or Connect
New Posts  All Forums:

Posts by Dormie1360

Gary, thanks for making the call......you saved another 2 pages on the server. 
Why doesn't someone just email the USGA and put this one to bed.......it certainly comes up enough.  (Has to be from US)   What is the ruling and does a player have any regress when his fellow competitor or opponent refuses to move their ball marker which is interfering with the player's line of putt?   http://www.usga.org/rules/contact/Contact-Us/    ( I would, but I've been bugging them lately about other stuff).   Just some comments.   Equipment can also be...
 Well my pedant nature might get into a discussion on what is "foreign"  but I think that would get silly.  We agree he can mark his ball with a Sharpie.  As the rules strongly suggest that you put an identifying mark on your golf ball, it would be difficult to do if you could not use a Sharpie.   Have to think about this one.  As described it does sound like he is using the Sharpie as a form of impact tape, which I agree would be a breach.
 Just so we're clear the "intent" required is to influence the movement of the ball.  Spitting on the club, by itself, is not necessarily a breach. 4-2/4Applying Saliva to Face of Club Q .A player spat on the face of his club and did not wipe the saliva off before playing his next stroke. Is this permissible? A. If the purpose of doing this was to influence the movement of the ball, the player was in breach of Rule 4-2b as saliva is "foreign material."
  These are the rules that come to mind concerning what you can apply or put on your golf ball, or club face.   These rules are  "action with intent".    I see no problem with what you are doing or what is happening to your club. BTW  if you breach R5-2 (use the ball) it's a DQ.  If you breach R4-2, (clubs) it's 2 penalty strokes as soon as you apply the foreign material.  If you use the club it's DQ. For Balls: 5-2. Foreign Material The ball the player plays must not have...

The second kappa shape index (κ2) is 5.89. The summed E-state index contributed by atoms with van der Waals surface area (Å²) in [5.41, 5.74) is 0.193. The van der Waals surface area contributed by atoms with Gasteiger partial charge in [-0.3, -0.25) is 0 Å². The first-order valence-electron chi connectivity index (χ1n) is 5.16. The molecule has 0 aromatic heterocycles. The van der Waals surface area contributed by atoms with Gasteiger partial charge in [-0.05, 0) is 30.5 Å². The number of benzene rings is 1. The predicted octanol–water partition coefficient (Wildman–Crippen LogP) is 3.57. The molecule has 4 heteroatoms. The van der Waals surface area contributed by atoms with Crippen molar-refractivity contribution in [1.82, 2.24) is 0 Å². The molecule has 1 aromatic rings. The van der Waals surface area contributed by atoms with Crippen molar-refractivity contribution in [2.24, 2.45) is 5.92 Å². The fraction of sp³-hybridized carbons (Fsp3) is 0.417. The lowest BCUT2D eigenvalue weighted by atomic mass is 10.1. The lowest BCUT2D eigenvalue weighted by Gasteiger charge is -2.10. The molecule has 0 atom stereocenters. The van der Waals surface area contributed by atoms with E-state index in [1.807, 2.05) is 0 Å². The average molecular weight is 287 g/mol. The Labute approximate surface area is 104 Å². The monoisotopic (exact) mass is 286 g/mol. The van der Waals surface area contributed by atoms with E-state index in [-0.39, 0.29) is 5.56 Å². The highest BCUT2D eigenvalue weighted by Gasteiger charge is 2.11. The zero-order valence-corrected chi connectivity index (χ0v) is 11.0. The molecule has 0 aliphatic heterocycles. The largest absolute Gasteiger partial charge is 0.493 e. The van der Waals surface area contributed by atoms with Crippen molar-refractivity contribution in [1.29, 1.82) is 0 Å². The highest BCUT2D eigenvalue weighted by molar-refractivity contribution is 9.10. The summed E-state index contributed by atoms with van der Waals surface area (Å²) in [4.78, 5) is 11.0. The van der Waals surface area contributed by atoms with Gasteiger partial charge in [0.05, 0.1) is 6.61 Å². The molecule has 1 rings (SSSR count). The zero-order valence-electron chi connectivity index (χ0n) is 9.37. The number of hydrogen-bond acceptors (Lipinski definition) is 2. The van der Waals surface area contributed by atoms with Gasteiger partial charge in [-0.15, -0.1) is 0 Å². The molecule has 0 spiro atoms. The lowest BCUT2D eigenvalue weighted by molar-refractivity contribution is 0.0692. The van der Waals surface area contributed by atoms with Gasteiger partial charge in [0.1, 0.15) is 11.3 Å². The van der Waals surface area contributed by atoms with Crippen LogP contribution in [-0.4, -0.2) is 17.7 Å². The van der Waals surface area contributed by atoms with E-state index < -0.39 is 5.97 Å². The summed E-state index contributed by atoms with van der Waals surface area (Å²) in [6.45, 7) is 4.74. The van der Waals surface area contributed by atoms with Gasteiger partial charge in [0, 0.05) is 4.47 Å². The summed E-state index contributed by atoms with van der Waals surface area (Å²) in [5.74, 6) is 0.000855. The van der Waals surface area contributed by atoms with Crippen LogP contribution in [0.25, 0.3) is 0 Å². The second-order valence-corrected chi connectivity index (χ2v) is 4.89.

Spike marks may not be touched if doing so will assist in your subsequent play of the hole, or your partner's play.  This normally covers areas just past the hole on your line of putt. Also, you may not touch your line of putt or improve your line of putt by pressing anything down.  This covers spike marks between the ball and the hole. There are exceptions to touching your line of putt,  ball marks being one of them. After everyone in your group has holed out, you are...
You may fix ball marks on the green without restriction.  Your ball does not have to be on the green.  This will indeed improve your line of putt or line of play, or your lie.  That's the whole idea for doing it in the first place.    This is allowed under these circumstances.   FYI, Obstructions are artificial things like roads, paths, etc.  and there is a separate rule for these.  Divots or ball marks are not obstructions.
 There is a 4th situation explained D20-1/0.7 Lifting Ball to Determine Application of Rule     An example would be lifting a ball to see if it's embedded, or whether or not it lies in an abnormal ground condition.  (Like a burrowing animal hole)The procedure for this is similar to the steps required under R12-2 Lifting ball for identification. Other than what's listed above,  if you have lifted a ball, even if the lifting was not authorized, you can clean it.  There is no...
  You can clean your ball.  See above post for the rest.
Thanks Colin....and Rulesman.  Someone was questioning me on  this, telling me about two relief options and not being able to do a single drop which gives relief to both.  That didn't seem correct here, but was having trouble explaining why.   As my somewhat fogged brain now realizes, when the relief procedure of one still gives you interference for the other, it's two separate procedures.  In this case, relief under one rule takes care of both. 
New Posts  All Forums: